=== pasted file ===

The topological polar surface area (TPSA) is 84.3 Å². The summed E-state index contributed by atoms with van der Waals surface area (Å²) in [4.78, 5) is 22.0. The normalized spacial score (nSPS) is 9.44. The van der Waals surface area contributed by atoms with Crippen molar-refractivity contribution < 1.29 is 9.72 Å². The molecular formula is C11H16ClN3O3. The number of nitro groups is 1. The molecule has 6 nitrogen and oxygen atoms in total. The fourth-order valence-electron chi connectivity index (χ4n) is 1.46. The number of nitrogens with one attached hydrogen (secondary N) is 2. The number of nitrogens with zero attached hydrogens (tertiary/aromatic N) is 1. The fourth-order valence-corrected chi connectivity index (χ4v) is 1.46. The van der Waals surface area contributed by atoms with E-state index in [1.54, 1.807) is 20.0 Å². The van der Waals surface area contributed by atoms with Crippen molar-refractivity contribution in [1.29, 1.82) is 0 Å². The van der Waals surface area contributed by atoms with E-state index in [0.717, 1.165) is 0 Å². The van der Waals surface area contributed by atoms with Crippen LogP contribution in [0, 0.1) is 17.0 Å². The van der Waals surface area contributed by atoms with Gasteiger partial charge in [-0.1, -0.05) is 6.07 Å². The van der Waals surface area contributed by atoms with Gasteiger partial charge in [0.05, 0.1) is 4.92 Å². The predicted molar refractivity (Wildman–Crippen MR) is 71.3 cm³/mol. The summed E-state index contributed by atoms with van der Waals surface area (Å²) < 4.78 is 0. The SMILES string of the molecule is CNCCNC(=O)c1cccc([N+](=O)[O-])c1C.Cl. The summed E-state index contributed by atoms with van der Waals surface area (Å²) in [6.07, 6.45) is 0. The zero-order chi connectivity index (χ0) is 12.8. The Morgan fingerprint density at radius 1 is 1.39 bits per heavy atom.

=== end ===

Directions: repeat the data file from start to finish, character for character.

The topological polar surface area (TPSA) is 84.3 Å². The summed E-state index contributed by atoms with van der Waals surface area (Å²) in [4.78, 5) is 22.0. The normalized spacial score (nSPS) is 9.44. The van der Waals surface area contributed by atoms with Crippen molar-refractivity contribution < 1.29 is 9.72 Å². The molecular formula is C11H16ClN3O3. The number of nitro groups is 1. The molecule has 6 nitrogen and oxygen atoms in total. The fourth-order valence-electron chi connectivity index (χ4n) is 1.46. The number of nitrogens with one attached hydrogen (secondary N) is 2. The number of nitrogens with zero attached hydrogens (tertiary/aromatic N) is 1. The fourth-order valence-corrected chi connectivity index (χ4v) is 1.46. The van der Waals surface area contributed by atoms with E-state index in [1.54, 1.807) is 20.0 Å². The van der Waals surface area contributed by atoms with Crippen molar-refractivity contribution in [1.29, 1.82) is 0 Å². The van der Waals surface area contributed by atoms with E-state index in [0.717, 1.165) is 0 Å². The van der Waals surface area contributed by atoms with Crippen LogP contribution in [0, 0.1) is 17.0 Å². The van der Waals surface area contributed by atoms with Gasteiger partial charge in [-0.1, -0.05) is 6.07 Å². The van der Waals surface area contributed by atoms with Gasteiger partial charge in [0.05, 0.1) is 4.92 Å². The predicted molar refractivity (Wildman–Crippen MR) is 71.3 cm³/mol. The summed E-state index contributed by atoms with van der Waals surface area (Å²) < 4.78 is 0. The SMILES string of the molecule is CNCCNC(=O)c1cccc([N+](=O)[O-])c1C.Cl. The summed E-state index contributed by atoms with van der Waals surface area (Å²) in [6.07, 6.45) is 0. The zero-order chi connectivity index (χ0) is 12.8. The Morgan fingerprint density at radius 1 is 1.39 bits per heavy atom.